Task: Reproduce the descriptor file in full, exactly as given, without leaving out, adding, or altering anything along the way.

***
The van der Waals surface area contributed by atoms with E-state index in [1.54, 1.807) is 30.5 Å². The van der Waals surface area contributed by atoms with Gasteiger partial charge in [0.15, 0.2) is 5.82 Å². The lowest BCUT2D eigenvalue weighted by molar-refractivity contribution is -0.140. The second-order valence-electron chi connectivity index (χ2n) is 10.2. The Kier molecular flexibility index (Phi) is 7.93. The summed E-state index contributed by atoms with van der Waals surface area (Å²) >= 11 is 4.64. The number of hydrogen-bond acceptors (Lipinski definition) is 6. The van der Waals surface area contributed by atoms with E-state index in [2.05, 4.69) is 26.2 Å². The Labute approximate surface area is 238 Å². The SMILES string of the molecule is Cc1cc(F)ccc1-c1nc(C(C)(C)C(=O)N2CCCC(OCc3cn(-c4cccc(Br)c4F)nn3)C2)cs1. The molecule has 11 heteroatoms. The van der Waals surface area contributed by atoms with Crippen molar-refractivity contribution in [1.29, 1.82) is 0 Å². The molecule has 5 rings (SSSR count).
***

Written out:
The van der Waals surface area contributed by atoms with E-state index in [1.54, 1.807) is 30.5 Å². The van der Waals surface area contributed by atoms with Gasteiger partial charge in [0.15, 0.2) is 5.82 Å². The lowest BCUT2D eigenvalue weighted by molar-refractivity contribution is -0.140. The second-order valence-electron chi connectivity index (χ2n) is 10.2. The Kier molecular flexibility index (Phi) is 7.93. The summed E-state index contributed by atoms with van der Waals surface area (Å²) >= 11 is 4.64. The number of hydrogen-bond acceptors (Lipinski definition) is 6. The van der Waals surface area contributed by atoms with E-state index in [2.05, 4.69) is 26.2 Å². The Labute approximate surface area is 238 Å². The SMILES string of the molecule is Cc1cc(F)ccc1-c1nc(C(C)(C)C(=O)N2CCCC(OCc3cn(-c4cccc(Br)c4F)nn3)C2)cs1. The molecule has 11 heteroatoms. The van der Waals surface area contributed by atoms with Crippen molar-refractivity contribution in [1.29, 1.82) is 0 Å². The molecule has 5 rings (SSSR count).